Seeking Common Ground<p>Still, tensions remain between solar and agriculture. Farmers who lease the land they grow crops on often worry about their landlords renting it out to someone else, including solar farms. And rural residents may want to see their area hold onto its farming heritage. A California developer, Cypress Creek Renewables, riled up rural New York in 2016 when it mass-mailed farmers seeking leases on 20-plus acre fields.</p><p>Lewis Fox, co-founder of the American Solar Grazing Association, has found that involving animals helps solar skeptics lower their defenses. He'll bring lambs to a project open house and find locals open up a bit more. Often, he says, they find it reassuring that local land can stay in agriculture, even if solar is added.</p><p>"Solar in general is unfamiliar to people, and if you hear there's a large development coming to your town, people naturally get defensive, a little suspicious," Mr. Fox says. "There's support, but also a lot of concern. Once people come out to a site and see it being grazed, it kind of clicks. A well-managed grazing program on a site is very productive. It's not just throwing a few sheep out and letting them go wherever for a season. We can raise a lot of meat on an acre of raised panels. It's a serious form of agriculture."</p>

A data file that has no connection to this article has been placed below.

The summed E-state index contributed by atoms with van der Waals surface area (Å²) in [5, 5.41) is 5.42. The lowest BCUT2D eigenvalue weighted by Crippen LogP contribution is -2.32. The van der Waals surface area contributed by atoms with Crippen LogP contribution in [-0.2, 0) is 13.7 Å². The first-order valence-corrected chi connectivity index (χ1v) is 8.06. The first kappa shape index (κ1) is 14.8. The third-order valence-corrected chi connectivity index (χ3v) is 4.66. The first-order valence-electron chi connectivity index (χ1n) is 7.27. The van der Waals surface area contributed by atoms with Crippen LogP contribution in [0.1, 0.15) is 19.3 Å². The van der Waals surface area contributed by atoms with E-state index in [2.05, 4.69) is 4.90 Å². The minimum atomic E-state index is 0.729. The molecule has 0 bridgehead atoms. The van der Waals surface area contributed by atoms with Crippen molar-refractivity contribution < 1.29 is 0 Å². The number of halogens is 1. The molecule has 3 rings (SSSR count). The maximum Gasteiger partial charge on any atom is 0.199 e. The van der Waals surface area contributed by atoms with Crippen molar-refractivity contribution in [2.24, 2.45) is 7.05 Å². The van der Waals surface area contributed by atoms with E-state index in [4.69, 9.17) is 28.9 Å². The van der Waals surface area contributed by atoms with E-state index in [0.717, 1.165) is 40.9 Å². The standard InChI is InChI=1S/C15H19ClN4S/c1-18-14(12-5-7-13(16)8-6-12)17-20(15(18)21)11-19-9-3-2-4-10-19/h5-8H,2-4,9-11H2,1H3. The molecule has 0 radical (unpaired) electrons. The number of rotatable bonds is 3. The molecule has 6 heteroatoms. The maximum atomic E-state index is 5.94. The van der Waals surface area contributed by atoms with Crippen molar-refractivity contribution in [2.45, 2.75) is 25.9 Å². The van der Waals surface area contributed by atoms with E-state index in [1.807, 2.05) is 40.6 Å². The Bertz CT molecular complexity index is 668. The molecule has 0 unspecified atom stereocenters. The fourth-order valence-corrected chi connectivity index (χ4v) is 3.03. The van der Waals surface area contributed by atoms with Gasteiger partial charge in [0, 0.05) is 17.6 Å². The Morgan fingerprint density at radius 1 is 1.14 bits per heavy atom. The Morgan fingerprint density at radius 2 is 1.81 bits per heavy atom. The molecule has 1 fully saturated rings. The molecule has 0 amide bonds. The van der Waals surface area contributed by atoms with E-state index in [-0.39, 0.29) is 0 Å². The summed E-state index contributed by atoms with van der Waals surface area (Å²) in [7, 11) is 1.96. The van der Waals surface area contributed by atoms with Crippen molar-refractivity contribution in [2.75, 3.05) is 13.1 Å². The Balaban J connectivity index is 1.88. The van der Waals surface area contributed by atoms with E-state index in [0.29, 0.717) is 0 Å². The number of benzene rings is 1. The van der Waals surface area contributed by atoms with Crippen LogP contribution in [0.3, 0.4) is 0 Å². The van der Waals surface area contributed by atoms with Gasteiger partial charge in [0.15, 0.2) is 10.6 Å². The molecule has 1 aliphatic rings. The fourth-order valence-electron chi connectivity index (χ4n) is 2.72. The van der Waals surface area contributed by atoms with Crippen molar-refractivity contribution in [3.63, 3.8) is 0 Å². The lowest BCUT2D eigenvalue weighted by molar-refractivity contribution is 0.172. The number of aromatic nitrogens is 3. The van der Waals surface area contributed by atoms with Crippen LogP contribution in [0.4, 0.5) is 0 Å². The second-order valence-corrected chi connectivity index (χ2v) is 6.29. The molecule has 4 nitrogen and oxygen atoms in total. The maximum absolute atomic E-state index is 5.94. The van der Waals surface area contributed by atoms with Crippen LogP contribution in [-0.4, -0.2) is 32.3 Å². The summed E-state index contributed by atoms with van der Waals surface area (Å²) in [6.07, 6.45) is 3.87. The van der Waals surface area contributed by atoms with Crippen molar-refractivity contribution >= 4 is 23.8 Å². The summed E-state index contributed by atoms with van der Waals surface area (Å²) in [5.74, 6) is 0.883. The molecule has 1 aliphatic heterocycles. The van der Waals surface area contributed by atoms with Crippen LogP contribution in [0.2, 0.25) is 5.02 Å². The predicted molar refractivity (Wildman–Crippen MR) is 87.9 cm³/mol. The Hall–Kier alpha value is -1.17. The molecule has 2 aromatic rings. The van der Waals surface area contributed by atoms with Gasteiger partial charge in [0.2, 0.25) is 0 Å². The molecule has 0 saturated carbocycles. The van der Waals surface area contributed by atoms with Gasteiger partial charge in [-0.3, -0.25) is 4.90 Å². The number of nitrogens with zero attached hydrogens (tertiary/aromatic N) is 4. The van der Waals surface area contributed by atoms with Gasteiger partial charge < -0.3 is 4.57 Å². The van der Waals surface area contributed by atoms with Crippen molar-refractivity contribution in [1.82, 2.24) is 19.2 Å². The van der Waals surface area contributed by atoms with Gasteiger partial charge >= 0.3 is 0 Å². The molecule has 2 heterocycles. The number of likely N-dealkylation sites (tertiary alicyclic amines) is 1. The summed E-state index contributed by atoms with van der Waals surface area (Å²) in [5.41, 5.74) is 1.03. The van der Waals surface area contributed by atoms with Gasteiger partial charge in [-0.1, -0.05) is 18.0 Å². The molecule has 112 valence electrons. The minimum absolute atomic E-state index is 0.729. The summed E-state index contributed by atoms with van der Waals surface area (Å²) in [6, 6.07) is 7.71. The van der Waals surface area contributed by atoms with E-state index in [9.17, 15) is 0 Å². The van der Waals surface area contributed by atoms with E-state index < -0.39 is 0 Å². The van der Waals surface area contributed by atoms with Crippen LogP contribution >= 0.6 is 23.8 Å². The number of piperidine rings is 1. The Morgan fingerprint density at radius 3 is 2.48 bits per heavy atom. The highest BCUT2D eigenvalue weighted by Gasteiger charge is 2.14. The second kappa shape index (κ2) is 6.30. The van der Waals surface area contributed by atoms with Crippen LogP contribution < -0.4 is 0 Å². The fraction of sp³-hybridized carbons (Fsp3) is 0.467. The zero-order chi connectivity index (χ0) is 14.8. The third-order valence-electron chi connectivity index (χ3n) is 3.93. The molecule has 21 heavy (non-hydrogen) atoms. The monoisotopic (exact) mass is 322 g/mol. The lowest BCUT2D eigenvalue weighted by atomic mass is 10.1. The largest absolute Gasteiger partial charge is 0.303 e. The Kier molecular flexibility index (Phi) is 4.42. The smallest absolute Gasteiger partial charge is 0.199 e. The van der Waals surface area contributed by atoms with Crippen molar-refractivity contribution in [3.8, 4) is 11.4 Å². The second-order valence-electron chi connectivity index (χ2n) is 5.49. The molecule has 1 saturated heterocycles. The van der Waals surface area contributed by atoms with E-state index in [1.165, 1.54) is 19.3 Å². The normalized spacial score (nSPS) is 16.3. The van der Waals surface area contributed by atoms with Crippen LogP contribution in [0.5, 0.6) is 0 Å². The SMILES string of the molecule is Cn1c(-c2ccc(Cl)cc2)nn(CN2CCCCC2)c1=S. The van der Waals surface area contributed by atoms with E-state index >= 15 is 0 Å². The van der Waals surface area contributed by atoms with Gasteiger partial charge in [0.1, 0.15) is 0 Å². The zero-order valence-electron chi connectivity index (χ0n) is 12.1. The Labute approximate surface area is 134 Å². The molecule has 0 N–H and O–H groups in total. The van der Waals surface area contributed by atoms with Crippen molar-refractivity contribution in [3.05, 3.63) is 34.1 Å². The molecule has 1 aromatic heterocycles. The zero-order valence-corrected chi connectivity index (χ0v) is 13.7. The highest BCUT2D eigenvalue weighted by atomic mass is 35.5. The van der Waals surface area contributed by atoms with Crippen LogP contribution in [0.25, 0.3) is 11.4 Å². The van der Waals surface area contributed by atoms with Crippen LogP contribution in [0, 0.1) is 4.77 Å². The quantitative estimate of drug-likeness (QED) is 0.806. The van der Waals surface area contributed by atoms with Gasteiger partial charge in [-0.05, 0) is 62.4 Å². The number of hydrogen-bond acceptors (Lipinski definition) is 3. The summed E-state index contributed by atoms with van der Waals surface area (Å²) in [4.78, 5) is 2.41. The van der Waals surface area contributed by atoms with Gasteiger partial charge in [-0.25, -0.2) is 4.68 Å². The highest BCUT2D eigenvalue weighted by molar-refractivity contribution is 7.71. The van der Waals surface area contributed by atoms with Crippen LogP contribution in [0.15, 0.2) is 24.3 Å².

First Came the Chickens<p>Mr. Henderson didn't know about agrivoltaics when he founded Geneva Peeps in 2015. His goal was simply to help local families raise chickens. Backyard coops aren't allowed in the Finger Lakes town of Geneva, New York, but he found industrial-zoned land where they'd be permitted. </p><p>Forty families now share weekly chicken-care shifts of 10 to 15 minutes. Ms. Augustine pedals over for her shift, and with her bike helmet still on, checks the hens' food and water. In return, she and fellow members get a dozen or more eggs at a time. </p><p>The year after launching, Mr. Henderson installed 44 kilowatts' worth of solar panels, both powering the operation and producing excess for the grid through net metering. There wasn't enough room on the chicken coops to install rooftop panels, but he did have more than an acre of land – more than 180 egg-layers really needed. Mr. Henderson wasn't aware of any similar farms combining solar and chickens, but he figured the project could be a local sustainability model. </p><p>"We knew they could all coexist together because there's no reason you can't have solar panels and chickens," Mr. Henderson says. "One of the hopes is this will give people an idea of a way you could do it."</p>